Health care fraud is not a victimless crime. It affects everyone – both individuals and businesses alike – and causes tens of billions of dollars in losses each year. It can raise health insurance premiums, expose patients to unnecessary medical procedures and increase taxes. Medical providers, patients and others can commit health care fraud by deceiving the health care system to receive unlawful benefits or payments. Unfortunately, former patients and/or law enforcement have accused you and/or your New York practice of committing health care fraud. For more information on this subject, please read on, then contact one of our experienced HMO / Medicare / Medicaid audit protection lawyers today. Here are some questions you may have:
What constitutes health care fraud by medical providers?
Health care fraud charges involve intentionally trying to deceive or misrepresent medical claims to the government or receiving self-referrals. These types of charges usually involve a doctor, clinic or other health care provider charging for goods or services that were either not actually provided to a patient or were not medically necessary. Health care law is complex, so medical providers must navigate numerous laws to avoid both criminal and civil charges. Nonetheless, some examples of health care fraud charges include:
- Falsifying certificates of medical necessity in order to bill services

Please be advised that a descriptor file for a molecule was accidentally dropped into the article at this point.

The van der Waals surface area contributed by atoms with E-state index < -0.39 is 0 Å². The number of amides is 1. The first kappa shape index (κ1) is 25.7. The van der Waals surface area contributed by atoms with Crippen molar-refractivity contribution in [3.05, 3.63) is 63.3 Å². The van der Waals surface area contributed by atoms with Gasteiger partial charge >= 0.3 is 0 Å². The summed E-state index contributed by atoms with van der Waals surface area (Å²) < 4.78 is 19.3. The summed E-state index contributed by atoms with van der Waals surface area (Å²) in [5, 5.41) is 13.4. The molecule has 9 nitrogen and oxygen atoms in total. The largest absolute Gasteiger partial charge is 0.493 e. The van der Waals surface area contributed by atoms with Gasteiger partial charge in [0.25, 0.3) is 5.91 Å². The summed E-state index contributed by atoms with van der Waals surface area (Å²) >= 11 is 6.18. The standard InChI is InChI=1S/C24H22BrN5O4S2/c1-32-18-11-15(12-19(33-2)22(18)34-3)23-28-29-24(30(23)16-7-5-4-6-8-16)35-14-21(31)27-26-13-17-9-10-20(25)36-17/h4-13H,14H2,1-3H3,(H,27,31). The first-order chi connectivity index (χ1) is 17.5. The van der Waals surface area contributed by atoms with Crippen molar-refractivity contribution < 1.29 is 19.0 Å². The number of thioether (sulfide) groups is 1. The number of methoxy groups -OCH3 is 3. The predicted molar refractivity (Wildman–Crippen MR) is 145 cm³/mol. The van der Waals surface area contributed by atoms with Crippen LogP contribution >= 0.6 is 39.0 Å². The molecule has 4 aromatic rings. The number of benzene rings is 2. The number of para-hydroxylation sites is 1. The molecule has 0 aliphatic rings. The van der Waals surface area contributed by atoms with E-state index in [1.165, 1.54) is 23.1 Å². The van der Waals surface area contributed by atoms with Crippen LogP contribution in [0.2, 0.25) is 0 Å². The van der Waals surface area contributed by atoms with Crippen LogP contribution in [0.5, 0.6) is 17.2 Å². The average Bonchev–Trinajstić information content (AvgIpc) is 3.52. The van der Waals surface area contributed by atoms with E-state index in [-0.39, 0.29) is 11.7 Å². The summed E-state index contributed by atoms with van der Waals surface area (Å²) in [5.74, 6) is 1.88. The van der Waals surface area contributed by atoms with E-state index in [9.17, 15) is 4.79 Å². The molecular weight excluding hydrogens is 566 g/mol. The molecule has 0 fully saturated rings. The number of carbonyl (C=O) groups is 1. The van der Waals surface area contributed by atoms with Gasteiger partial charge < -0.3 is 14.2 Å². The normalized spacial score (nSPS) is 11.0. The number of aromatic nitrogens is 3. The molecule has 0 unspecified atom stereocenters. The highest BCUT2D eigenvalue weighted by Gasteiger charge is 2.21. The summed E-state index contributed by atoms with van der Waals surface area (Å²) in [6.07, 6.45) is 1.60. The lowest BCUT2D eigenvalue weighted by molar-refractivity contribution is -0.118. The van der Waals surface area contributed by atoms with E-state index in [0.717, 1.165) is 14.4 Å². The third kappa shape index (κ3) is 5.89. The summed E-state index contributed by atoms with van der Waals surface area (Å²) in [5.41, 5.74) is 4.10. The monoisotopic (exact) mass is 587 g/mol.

- Upcoding and unbundling
- Falsifying plans of treatment or medical records to justify payments
- Misrepresenting diagnoses or procedures to maximize payments
- Soliciting “kickbacks” for the provision of various services or goods
- Falsifying claims
- Unlawfully prescribing and dispensing
What are the penalties for health care fraud in New York?
As a defendant, you could be charged under any combination of applicable laws, each of which comes with severe consequences that include prison time, steep fines and a loss of your medical license. If you face health care fraud charges, you should reach out to one of our skilled New York health care professional defense lawyers as soon as possible.
What are the possible defenses for health care fraud?
You and your lawyer have several possible defenses at your disposal. Depending on the circumstances, you might argue:
- Lack of intent or mistake: You acted in good faith but made a mistake, accidentally omitted information, made an error or billed improperly.
- Insufficient evidence: The government does not have sufficient evidence of your intent to defraud.
- Compliance program: You and your lawyer developed a thorough compliance plan to detect and/or deter fraudulent activity in your practice or business before you faced charges, illustrating you lacked intent to defraud.
- Consent: The alleged victim granted permission for your actions, thus you did not commit fraud.
If you have any further questions, give us a call today.
Contact our experienced New York City firm
If you are a medical professional accused of misconduct, contact the Walker Medical Law firm to set up a free initial consultation.